Movement Disorders, Parkinson's Disease
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High-frequency Stimulation of the Subthalamic Nucleus in Parkinson’s Disease

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Published Online: Jun 4th 2011 European Neurological Review, 2006;6(1):48-51 DOI:
Authors: Abdelhamid Benazzouz
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Parkinson’s disease (PD) is caused by a progressive degeneration of dopaminergic cells in the pars compacta of the substantia nigra (SNc), thereby inducing a depletion of dopamine concentration at striatal level. The restoration of dopaminergic transmission by levodopa (L-dopa) has been used successfully for many years, but causes long-term motor complications. In this case, neurosurgery has the potential to help restore the motor function of patients.

Experimental Origin of Subthalamic Stimulation

Parkinson’s disease (PD) is caused by a progressive degeneration of dopaminergic cells in the pars compacta of the substantia nigra (SNc), thereby inducing a depletion of dopamine concentration at striatal level. The restoration of dopaminergic transmission by levodopa (L-dopa) has been used successfully for many years, but causes long-term motor complications. In this case, neurosurgery has the potential to help restore the motor function of patients.

Experimental Origin of Subthalamic Stimulation

During the last decade, the subthalamic nucleus (STN) has become a target of choice for the surgical treatment of severe forms of PD. Its implication in the pathophysiology of the disease was originally determined from experimental data in animal models. Numerous experimental studies have demonstrated that the depletion of dopamine induces a disorganisation of neuronal activity in basal ganglia structures. In rodent (6-hydroxy-dopamine (6-OHDA)-lesioned rat) and non-human primate (monkeys rendered parkinsonian by systemic injections of 1-methyl-4-phenyl-1,2,3,6-tetra-hydro- pyridine (MPTP)) models of PD, abnormal activity of STN neurons has been reported. Increased firing rates and/or important changes in the firing pattern of STN neurons have also been shown. According to the generally accepted model of the functional organisation of basal ganglia,1 these changes result in hyperactivity of the output structures of basal ganglia, the pars reticulata of the substantia nigra (SNr) and the internal part of globus pallidus (GPi). In this way, an increase in the tonic inhibitory influence exerted by these structures on the motor thalamic nuclei results in a deactivation of motor cortical areas.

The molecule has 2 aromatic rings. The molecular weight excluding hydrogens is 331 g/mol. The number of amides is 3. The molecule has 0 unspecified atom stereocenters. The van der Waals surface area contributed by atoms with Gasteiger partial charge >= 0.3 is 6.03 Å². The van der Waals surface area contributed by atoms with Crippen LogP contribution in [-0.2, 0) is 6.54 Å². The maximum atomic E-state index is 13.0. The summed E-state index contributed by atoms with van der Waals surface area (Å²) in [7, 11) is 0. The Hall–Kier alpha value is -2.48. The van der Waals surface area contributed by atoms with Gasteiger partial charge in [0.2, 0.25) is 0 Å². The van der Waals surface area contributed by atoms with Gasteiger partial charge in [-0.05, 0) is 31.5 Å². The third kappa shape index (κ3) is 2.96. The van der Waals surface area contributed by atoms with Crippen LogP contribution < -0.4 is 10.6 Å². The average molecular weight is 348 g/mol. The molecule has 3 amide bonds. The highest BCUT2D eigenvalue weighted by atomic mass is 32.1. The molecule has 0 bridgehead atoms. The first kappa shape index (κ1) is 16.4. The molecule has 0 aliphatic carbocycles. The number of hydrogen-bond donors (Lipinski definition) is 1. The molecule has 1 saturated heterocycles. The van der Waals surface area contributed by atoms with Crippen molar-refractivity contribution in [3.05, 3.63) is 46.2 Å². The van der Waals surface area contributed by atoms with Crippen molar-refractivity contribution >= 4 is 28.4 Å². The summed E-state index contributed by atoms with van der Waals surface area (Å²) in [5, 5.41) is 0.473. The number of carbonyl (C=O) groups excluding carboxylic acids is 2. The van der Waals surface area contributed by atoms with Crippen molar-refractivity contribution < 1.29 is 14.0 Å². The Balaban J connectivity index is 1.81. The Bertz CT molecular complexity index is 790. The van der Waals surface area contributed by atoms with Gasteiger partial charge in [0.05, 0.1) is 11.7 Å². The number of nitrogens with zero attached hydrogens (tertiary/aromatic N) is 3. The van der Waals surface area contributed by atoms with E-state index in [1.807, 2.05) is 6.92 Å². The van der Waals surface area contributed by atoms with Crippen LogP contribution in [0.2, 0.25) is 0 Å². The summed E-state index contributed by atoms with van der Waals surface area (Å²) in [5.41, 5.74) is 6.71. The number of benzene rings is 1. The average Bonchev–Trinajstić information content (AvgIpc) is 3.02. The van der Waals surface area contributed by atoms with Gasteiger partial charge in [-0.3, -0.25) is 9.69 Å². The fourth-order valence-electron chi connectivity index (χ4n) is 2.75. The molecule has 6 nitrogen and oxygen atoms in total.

At the beginning of the 1990s, the STN was identified as a potential target for neurosurgical therapy for PD. STN lesions in MPTP-treated monkeys induces an improvement in parkinsonian motor symptoms that accompanies the expression of abnormal movements.2 Due to the fact that STN lesioning is irreversible, the author and his colleagues have proposed to replace this approach by electrical high-frequency stimulation (HFS). This research group has shown that HFS (100Hz frequency) of the STN alleviates parkinsonian motor symptoms in monkeys rendered parkinsonian by MPTP, without any evident side effects. Quantification of motor performance has shown that HFS of the STN induces a normalisation of both reaction and movement times as well as electro-myogram (EMG) activity of agonist/antagonist muscles.3 This beneficial effect is comparable with that obtained after the administration of L-dopa without motor fluctuations. Based on such experimental evidence, HFS of the STN has become the most promising therapy for the treatment of PD.

Clinical Effect of Subthalamic Stimulation

Since 1993, HFS of the STN has been successfully transferred to human patients and has been shown to alleviate all the major motor symptoms of PD while allowing a dramatic reduction in daily levodopa (L-dopa) requirements and dyskinesias.4 Bilateral STN HFS (130Hz, 0.06 millisecond (ms) pulse width at 2 to 4 volts) improves parkinsonism considerably more than unilateral STN deep brain stimulation (DBS).5 Krack et al.6 suggested that parkinsonian patients who do not respond well to L-dopa treatment or in whom a post-synaptic dopaminergic lesion are not good candidates for STN surgery. The Unified Parkinson’s Disease Rating Scale (UPDRS) motor examination scoring after STN HFS is decreased by approximately 60%. Motor fluctuations also tend to disappear and off-period dystonia is immediately alleviated. Moreover, treated patients no longer need help in their daily activities. Bilateral STN stimulation improves most axial features that responded to L-dopa before surgery.7